Hold the irony, please. And the pilings of stuff. And the cute-young-ones-only madcap costumery that has so tickled our fancy in recent seasons. New York has gone blatantly, unapologetically, refreshingly chic. That's chic in the traditional sense of the word, in which elegance is an essential part of the equation, even for the youngest end of the spectrum. In fact, no less a master of all things undone, twisted and manipulated than Marc Jacobs took a 180-degree turn for the collection he showed Monday night.

"It's all precise shapes, simple, clean and polished," he said, adding "no layers," in an obvious reference to his more-is-more mantra of the last few seasons. Jacobs said the time just felt right for a change, and even noted his approach to his casting. When one girl, the elfin Cecilia Mendez, showed up in a black V-neck sweater with jeans accessorized only with a pretty pendant and a gold watch, she stood out. "I'm so over seeing girls in superhero getups with tutus," he said.

He has plenty of company. Though they've never designed for the tutu set, both Oscar de la Renta and Carolina Herrera have, at times, experimented with varying levels of artsy, boho embellishment, and on Monday, both sent out strong collections that emphasized a luxe sportswear attitude. And Tuleh's Bryan Bradley still played to the iconic Vassar girl of yester-runway, but this time held the jokes. In each case, the designer showed a hankering for classics, sometimes as basic as a great blouse-and-pants pairing, and a deft knowledge of how such seemingly simple fare can skirt the mundane.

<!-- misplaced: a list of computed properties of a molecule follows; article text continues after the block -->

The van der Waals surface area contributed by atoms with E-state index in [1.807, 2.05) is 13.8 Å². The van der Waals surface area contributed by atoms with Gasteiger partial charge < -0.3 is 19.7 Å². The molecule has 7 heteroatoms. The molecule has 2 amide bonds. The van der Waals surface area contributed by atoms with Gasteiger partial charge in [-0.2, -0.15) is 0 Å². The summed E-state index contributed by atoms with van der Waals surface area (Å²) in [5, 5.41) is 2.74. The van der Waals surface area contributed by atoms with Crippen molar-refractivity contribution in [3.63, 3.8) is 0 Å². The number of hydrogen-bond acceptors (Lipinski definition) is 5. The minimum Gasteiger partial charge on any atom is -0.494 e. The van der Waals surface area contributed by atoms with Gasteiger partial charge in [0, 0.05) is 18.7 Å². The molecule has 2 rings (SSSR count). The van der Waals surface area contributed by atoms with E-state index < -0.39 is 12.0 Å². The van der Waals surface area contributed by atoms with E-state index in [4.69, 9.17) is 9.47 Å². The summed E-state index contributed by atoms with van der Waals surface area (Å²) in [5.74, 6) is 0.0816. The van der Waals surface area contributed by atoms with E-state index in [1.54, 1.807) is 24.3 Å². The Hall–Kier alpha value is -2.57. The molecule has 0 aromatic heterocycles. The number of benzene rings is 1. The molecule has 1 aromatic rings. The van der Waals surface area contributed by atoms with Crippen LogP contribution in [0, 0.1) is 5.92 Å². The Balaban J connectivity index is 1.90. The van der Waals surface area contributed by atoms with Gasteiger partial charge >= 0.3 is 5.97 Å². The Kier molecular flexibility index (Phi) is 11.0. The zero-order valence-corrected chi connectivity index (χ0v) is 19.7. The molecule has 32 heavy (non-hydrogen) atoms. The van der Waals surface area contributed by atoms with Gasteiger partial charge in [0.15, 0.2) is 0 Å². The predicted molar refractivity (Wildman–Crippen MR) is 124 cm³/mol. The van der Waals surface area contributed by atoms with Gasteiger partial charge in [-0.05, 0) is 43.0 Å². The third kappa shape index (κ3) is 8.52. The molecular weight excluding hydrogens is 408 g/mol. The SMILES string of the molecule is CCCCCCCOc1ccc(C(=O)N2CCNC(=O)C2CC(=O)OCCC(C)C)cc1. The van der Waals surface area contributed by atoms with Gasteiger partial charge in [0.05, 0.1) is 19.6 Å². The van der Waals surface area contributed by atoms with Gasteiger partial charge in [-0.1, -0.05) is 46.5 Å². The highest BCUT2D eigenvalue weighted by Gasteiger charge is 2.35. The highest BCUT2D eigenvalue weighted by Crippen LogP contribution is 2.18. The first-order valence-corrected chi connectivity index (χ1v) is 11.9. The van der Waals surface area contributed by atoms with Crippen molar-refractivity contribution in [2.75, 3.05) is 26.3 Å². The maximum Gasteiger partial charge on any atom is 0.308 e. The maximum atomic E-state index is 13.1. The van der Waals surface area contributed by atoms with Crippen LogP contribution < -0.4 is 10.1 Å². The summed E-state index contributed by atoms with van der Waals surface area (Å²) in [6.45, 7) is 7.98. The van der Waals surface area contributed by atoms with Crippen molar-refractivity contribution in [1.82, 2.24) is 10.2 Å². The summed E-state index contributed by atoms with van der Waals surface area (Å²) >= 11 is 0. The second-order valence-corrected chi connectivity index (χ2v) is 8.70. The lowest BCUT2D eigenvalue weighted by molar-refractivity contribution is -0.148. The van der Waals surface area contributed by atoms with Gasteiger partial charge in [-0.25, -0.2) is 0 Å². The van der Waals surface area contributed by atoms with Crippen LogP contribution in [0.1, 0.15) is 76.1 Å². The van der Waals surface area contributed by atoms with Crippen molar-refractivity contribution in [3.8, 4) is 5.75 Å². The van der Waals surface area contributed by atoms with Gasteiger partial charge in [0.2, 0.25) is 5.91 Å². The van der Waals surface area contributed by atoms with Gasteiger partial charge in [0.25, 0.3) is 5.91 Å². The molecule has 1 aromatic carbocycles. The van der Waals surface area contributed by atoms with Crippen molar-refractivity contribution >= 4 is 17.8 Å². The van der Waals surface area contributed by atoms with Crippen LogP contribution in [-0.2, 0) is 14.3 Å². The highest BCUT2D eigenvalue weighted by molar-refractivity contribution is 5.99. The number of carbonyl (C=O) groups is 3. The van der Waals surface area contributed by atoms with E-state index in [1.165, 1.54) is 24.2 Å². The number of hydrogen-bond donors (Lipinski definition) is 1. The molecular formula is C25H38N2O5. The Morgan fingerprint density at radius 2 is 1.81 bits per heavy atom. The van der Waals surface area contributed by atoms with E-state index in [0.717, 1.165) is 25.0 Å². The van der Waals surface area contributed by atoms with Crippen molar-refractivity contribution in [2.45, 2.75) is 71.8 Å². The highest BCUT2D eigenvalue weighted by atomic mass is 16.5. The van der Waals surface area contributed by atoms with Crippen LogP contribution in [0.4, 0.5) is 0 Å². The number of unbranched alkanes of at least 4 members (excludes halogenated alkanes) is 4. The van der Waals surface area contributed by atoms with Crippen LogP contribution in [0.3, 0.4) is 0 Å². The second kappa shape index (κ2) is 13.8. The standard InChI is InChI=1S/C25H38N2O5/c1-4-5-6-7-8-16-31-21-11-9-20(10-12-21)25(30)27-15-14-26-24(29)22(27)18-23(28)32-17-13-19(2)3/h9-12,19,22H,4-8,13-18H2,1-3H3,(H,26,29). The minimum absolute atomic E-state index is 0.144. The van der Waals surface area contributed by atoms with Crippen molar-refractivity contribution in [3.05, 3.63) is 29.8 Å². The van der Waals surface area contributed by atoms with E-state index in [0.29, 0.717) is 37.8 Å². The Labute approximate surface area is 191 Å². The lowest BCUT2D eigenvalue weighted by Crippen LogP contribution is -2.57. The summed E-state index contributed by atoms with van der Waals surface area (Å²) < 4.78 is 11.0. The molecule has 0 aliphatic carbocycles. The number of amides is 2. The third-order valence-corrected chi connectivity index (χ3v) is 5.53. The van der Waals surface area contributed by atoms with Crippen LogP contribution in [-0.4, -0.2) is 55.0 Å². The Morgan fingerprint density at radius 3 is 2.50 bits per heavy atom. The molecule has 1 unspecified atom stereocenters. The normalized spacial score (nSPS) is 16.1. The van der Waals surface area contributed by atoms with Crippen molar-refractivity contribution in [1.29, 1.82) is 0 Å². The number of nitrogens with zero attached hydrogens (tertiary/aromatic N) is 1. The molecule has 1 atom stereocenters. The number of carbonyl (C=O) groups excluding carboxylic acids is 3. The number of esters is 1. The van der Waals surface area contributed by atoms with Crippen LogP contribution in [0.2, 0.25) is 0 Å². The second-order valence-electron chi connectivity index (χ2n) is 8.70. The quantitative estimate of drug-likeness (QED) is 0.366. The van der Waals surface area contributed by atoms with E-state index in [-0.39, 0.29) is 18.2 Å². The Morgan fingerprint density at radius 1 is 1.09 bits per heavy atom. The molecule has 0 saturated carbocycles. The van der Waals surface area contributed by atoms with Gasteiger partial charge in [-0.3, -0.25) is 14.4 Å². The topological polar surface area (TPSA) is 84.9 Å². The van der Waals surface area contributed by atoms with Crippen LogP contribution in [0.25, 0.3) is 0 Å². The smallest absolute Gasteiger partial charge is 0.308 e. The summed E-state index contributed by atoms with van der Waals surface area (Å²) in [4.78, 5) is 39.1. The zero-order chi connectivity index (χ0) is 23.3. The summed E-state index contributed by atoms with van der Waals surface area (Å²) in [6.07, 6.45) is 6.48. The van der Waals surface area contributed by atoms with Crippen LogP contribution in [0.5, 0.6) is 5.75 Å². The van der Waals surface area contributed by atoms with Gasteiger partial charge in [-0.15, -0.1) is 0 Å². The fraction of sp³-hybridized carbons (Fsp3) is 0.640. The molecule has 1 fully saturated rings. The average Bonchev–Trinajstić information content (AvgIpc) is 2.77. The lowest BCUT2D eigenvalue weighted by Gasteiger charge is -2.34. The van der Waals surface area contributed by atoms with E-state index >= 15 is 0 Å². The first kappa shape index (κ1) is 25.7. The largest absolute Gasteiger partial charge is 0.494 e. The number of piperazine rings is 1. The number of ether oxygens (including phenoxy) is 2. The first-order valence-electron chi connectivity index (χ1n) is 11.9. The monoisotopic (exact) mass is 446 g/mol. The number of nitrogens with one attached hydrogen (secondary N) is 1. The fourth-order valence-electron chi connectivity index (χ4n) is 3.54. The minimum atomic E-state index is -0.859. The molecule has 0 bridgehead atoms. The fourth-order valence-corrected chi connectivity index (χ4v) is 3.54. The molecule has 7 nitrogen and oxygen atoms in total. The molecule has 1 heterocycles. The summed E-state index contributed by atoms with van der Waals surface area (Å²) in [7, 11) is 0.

De la Renta's collection was, in a word, dazzling, and not only in its well-controlled embroideries. It shone as well in its security; its grounded, cross-generational appeal and its fabulous expression of sporty luxe. The clothes ranged from the utterly understated to those which, had they not been so cleverly rendered, could easily have veered toward ostentatious.

On the simple side, de la Renta showed any number of divinely unfettered dresses in double wool crepe and chill-chasing tweeds — a sweet houndstooth dress flecked with glitter; the simplest charcoal skirt under a little sweater. When he upped the extras, he did so with restraint. Fur — and it's everywhere again — was as likely to show up in a big, floppy hat or a border on a cocktail dress as in an au sauvage coyote vest and mukluks or a hand-woven mink tweed coat. And even when he gave in to such extravagance, de la Renta's cozy earthen palette kept the looks grounded. Though he deviated from those inviting neutrals with a few gorgeous, vibrant brocades, for the most part, he stayed relatively quiet even at night, decking simple shapes with sparkle. He outlined the neckline of a navy silk velvet column in crystals, and embroidered paillettes onto a graceful anthracite organza gown. And in his hands, the ballerina found new sophistication in layers of smoky gray tulle under a chinchilla bolero.

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